Abstract 277: Supraglottic Airway Use Is Associated with Higher Chest Compression Fraction than Endotracheal Intubation During Out-of-Hospital Cardiopulmonary Arrest
Objective: Chest compression interruptions - such as those from endotracheal intubation (ETI) - are associated with poorer out-of hospital cardiac arrest (OHCA) survival. Select Emergency Medical Services (EMS) practitioners substitute ETI with supraglottic airway (SGA) insertion to minimize these interruptions, but the resulting effects upon chest compression fraction (CCF) are unknown. We sought to determine the differences in CCF between adult OHCA receiving ETI and those receiving SGA.
Methods: We studied adult, non-traumatic OHCA patients enrolled in the Resuscitation Outcomes Consortium (ROC) PRIMED trial. Chest compressions were measured using compression or thoracic impedance sensors. We limited the analysis to those receiving ETI or SGA and >2 minutes of chest compression data before and after airway insertion. We compared CCF between ETI and SGA before and after airway insertion, adjusting for age, sex, witnessed arrest, bystander CPR, shockable initial rhythm, public location, PRIMED trial arm, and regional ROC center. We also compared the change in CCF for each airway technique and stratified these analyses by initial rhythm. We analyzed the data using t-tests and multivariable linear regression.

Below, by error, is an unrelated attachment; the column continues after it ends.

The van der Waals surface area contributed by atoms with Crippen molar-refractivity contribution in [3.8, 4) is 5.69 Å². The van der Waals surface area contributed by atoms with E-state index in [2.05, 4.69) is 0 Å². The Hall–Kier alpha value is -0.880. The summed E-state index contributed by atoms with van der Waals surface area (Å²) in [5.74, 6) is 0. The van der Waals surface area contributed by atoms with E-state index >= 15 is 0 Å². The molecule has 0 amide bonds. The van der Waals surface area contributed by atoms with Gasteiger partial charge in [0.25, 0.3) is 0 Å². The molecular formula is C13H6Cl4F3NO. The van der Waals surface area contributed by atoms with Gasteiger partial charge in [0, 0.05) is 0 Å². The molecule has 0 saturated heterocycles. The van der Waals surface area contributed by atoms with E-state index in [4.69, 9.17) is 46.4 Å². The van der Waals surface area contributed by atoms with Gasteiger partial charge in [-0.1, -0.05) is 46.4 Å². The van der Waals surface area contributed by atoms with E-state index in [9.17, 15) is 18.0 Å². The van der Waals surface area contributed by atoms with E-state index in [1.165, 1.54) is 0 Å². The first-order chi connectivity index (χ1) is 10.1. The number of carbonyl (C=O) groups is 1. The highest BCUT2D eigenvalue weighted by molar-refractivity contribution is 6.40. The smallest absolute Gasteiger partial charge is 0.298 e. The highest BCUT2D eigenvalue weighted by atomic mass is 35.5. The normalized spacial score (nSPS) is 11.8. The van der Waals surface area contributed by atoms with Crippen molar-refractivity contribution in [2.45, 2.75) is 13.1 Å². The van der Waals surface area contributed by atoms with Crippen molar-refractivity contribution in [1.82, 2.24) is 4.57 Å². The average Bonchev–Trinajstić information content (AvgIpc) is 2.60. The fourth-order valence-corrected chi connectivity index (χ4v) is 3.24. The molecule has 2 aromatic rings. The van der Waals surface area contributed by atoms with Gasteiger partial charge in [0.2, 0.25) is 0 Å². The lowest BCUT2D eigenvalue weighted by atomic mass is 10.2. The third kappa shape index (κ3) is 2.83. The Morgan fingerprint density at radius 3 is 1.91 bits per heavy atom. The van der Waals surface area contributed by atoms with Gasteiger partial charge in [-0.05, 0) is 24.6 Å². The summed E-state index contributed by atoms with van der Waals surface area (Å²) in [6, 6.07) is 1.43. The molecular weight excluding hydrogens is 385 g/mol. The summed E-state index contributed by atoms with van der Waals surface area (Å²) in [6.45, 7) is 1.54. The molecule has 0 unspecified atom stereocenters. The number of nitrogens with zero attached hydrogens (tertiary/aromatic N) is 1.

Results: Of 14,955 patients enrolled in the ROC PRIMED trial, we analyzed 2,767 cases, including 2051 ETI, 671 SGA, and 45 both. Unadjusted pre- and post- airway CCF was higher for SGA than ETI (pre- 0.732 vs 0.706, difference -0.026 95% CI -0.044, -0.008; post- 0.767 vs 0.724, difference -0.043 95% CI -0.060, -0.026). Adjusted post-airway CCF improved with both techniques, but the changes were not statistically significant (0.012 difference, 95% CI 0.036, -0.012, p-value 0.32). CCF differences were similar when stratified by initial rhythm.
Conclusion: In this series SGA insertion was associated with a higher CCF than ETI and that difference persisted post-airway insertion. Advanced airway management strategy may minimally impact CCF.
Author Disclosures: M.C. Kurz: Research Grant; Modest; NIH grants: 2U01HL077881-09, R01GM103799, R01GM101197, R01AR056328; UAB Lister Hill Policy Center. Speakers Bureau; Modest; Zoll Medical Corporation. Consultant/Advisory Board; Modest; AstraZeneca. D. Prince: None. J. Christenson: None. J. Carlson: None. S. May: None. D. Stub: None. S. Cheskes: None. S. Lin: None. M. Aziz: None. M. Austin: None. C. Vaillancourt: None. J. Colvin: None. H.E. Wang: Research Grant; Modest; NIH grants: 2U01HL077881-09, R01-NR012726, P50-GM076659.
- © 2014 by American Heart Association, Inc.